bureau’s first-half figure of 7.1 per cent. At the start of the year,
Beijing set 8 per cent as China’s growth target for the year.
…In recent years, provincial figures have suggested consistently the
world’s third-largest economy is bigger than Beijing’s published
estimate, but the discrepancy appears to have widened this year.
…The Global Times, controlled by the People’s Daily, the Communist party
mouthpiece, reported that the public reacted with “banter and sarcasm”
to NBS figures showing average urban wages in China rose 13 per cent in
the first half to $2,142.
It is noted that the state worked on the gdp numbers for a full fifteen days. Yet not everyone is happy:
The criticism has prompted the NBS to launch a campaign last week,
entitled “Statistical Feelings: We have walked together – Celebrating
the 60th anniversary of the founding of New China,” to boost confidence
The campaign has already produced works such
as: “I’m proud to be a brick in the statistical building of the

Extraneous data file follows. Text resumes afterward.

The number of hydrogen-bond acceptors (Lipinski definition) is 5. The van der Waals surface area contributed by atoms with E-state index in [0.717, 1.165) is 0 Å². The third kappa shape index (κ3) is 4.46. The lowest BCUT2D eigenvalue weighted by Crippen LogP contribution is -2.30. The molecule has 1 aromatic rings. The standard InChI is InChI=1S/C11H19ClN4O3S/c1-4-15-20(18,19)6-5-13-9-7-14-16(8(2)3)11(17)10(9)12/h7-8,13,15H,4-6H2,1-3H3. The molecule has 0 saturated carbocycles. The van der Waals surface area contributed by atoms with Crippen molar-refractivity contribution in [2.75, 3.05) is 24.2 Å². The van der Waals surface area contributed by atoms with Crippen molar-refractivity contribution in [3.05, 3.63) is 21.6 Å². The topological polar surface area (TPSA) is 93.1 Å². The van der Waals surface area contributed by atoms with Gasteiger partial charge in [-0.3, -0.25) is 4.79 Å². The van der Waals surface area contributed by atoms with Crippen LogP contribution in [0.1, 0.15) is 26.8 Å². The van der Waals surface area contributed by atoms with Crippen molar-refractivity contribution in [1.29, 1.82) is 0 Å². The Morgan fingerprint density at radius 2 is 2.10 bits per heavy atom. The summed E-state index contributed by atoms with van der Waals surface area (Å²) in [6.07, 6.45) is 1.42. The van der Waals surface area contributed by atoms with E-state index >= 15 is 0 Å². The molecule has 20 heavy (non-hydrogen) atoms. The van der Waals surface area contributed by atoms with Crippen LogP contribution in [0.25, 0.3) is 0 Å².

republic.” In another poem, a contributor writes: “I can rearrange the
stars in the sky because I have statistics.”
I find myself wishing for a single word to express this concept.
I sometimes refer to the concept while reading. I think: "this book has insight through horribleness." It requires a certain twisted perceptiveness on the part of the author, but to be sure the author is not usually writing truth.
It differs from "insight through analysis," "insight through description," and related concepts. I am never sure if I should report on books which offer insight through horribleness. Jack Henry Abbott is a (dead) author who has insight through horribleness.
We show that these types of international action on child labor tend to
lower domestic political support within developing countries for
banning child labor.
Here is much more.